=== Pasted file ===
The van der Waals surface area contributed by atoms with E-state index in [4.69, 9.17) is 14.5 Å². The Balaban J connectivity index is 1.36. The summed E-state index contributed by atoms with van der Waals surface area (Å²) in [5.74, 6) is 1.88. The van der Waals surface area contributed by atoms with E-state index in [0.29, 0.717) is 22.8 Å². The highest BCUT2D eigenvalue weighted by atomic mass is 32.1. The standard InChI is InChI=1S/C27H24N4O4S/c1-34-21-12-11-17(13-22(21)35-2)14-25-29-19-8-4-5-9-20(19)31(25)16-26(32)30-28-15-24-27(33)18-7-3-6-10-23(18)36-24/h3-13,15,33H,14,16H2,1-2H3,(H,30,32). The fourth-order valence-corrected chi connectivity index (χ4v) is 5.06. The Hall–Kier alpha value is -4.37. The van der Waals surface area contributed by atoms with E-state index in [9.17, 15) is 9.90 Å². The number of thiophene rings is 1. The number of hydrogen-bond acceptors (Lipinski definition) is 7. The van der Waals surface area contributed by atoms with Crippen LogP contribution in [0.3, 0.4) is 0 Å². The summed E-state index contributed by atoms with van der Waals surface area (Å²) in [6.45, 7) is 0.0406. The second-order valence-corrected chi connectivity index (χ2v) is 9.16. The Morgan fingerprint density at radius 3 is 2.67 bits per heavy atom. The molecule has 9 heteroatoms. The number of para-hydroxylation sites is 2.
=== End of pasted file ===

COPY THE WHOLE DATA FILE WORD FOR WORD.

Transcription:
The van der Waals surface area contributed by atoms with E-state index in [4.69, 9.17) is 14.5 Å². The Balaban J connectivity index is 1.36. The summed E-state index contributed by atoms with van der Waals surface area (Å²) in [5.74, 6) is 1.88. The van der Waals surface area contributed by atoms with E-state index in [0.29, 0.717) is 22.8 Å². The highest BCUT2D eigenvalue weighted by atomic mass is 32.1. The standard InChI is InChI=1S/C27H24N4O4S/c1-34-21-12-11-17(13-22(21)35-2)14-25-29-19-8-4-5-9-20(19)31(25)16-26(32)30-28-15-24-27(33)18-7-3-6-10-23(18)36-24/h3-13,15,33H,14,16H2,1-2H3,(H,30,32). The fourth-order valence-corrected chi connectivity index (χ4v) is 5.06. The Hall–Kier alpha value is -4.37. The van der Waals surface area contributed by atoms with E-state index in [9.17, 15) is 9.90 Å². The number of thiophene rings is 1. The number of hydrogen-bond acceptors (Lipinski definition) is 7. The van der Waals surface area contributed by atoms with Crippen LogP contribution in [0.3, 0.4) is 0 Å². The summed E-state index contributed by atoms with van der Waals surface area (Å²) in [6.45, 7) is 0.0406. The second-order valence-corrected chi connectivity index (χ2v) is 9.16. The Morgan fingerprint density at radius 3 is 2.67 bits per heavy atom. The molecule has 9 heteroatoms. The number of para-hydroxylation sites is 2.